|Publication number||US6872336 B2|
|Application number||US 10/232,631|
|Publication date||Mar 29, 2005|
|Filing date||Aug 30, 2002|
|Priority date||Sep 5, 2001|
|Also published as||DE60210552D1, DE60210552T2, EP1291014A1, EP1291014B1, US20030044528, US20050158386|
|Publication number||10232631, 232631, US 6872336 B2, US 6872336B2, US-B2-6872336, US6872336 B2, US6872336B2|
|Inventors||Fumie Tanno, Yuichi Nishiyama|
|Original Assignee||Shin-Etsu Chemical Co., Ltd.|
|Export Citation||BiBTeX, EndNote, RefMan|
|Patent Citations (13), Referenced by (16), Classifications (29), Legal Events (3)|
|External Links: USPTO, USPTO Assignment, Espacenet|
1. Field of the Invention
The present invention relates to a pharmaceutical solid preparation containing a poorly soluble drug for the purpose of improvement of dissolution and a process for the production thereof, and more particularly, to the pharmaceutical solid preparation obtained by delivering and discharging/spraying an aqueous solution and/or a water dispersion of a water soluble polymer as well as a plasticizer solution wherein a poorly soluble drug is dissolved, from nozzle outlets simultaneously and separately, and the process for the production thereof.
2. Description of the Invention
In light of efficiency and safety, it has been regarded as important that significantly high bioavailability is set in the designs for pharmaceutical solid preparations. One of important factors which affect bioavailability of medicines includes solubility of drugs, and numerous studies have been carried out regarding the relationship of solubility and digestive tract absorption. In particular, it has been known that the dissolution behavior of a poorly soluble drug is a key determinant of its oral bioavailability. Various methods have been studied for formulation techniques of solubility improvement in poorly soluble drugs, and among them, a solid dispersion element method has shown promise. This method is defined as a method in which a single molecular drug is dispersed in an inert carrier of a drug in a solid state. Several methods have been proposed for the process of production, and especially, a solvent method and a mixed pulverization method are included as practical methods.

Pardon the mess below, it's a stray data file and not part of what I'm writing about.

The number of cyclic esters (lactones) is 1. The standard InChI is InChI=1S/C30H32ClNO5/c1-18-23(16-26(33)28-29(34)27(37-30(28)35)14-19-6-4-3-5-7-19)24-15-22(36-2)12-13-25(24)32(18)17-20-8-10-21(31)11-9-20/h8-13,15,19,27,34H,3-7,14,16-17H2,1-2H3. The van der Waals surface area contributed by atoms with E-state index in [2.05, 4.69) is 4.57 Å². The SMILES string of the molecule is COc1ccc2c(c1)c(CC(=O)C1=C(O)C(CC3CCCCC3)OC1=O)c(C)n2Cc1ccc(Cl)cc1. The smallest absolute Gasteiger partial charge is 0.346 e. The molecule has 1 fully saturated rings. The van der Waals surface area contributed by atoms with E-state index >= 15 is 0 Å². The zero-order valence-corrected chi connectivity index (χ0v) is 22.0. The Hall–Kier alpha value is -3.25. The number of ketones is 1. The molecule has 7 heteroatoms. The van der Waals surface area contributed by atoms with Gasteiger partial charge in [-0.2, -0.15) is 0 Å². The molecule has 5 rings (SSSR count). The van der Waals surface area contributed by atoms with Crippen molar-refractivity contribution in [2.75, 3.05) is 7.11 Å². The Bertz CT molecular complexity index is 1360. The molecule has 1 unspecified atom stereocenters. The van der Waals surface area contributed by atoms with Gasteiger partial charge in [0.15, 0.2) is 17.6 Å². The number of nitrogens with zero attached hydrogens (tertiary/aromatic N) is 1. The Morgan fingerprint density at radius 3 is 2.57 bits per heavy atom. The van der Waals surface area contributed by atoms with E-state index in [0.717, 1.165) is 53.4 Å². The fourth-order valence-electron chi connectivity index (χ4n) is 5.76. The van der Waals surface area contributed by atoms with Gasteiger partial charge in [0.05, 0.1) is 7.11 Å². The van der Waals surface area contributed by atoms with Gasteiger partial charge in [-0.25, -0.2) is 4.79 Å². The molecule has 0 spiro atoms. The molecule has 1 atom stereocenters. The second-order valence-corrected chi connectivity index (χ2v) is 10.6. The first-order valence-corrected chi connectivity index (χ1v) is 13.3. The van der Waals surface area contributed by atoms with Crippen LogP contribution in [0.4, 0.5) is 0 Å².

The solvent method is a method for producing a solid dispersion by dissolving a drug and a water-soluble polymer which is a carrier in a solvent such as an organic solvent, and subsequently distilling off the solvent, or by dissolving the drug in the solvent, dispersing in the carrier followed by distilling off the solvent. It is believed that solubility and bioavailability can be improved because the drug becomes amorphous by dissolving the poorly soluble drug in the solvent and is dispersed in the carrier in such a state.
As specific examples of the solvent method, Japanese Patent Publication (JP-B) Nos. 3-1288/1991 and 3-28404/1991 have reported that the solid dispersion is obtained as follows. Lactose or the like is granulated with a water-soluble polymer such as hydroxypropylcellulose to make fine particles. Nifedipine which is a poorly soluble drug and a polymer base such as poly(vinylpyrrolidone), hydroxypropylmethylcellulose and methylcellulose are dissolved in the organic solvent to form a solution. The solution was sprayed on the fine particles. The sprayed particles are dried to yield the solid dispersion. Also, in Japanese Patent Provisional Publication (JP-A) No. 281561/2000, the solid dispersion is prepared by dissolving a poorly soluble drug such as cycloheptadines and the water-soluble polymer such as poly(vinylpyrrolidone), hydroxypropylmethylcellulose and hydroxypropylcellulose in a water/alcohol system, and subsequently spraying on lactose followed by granulating.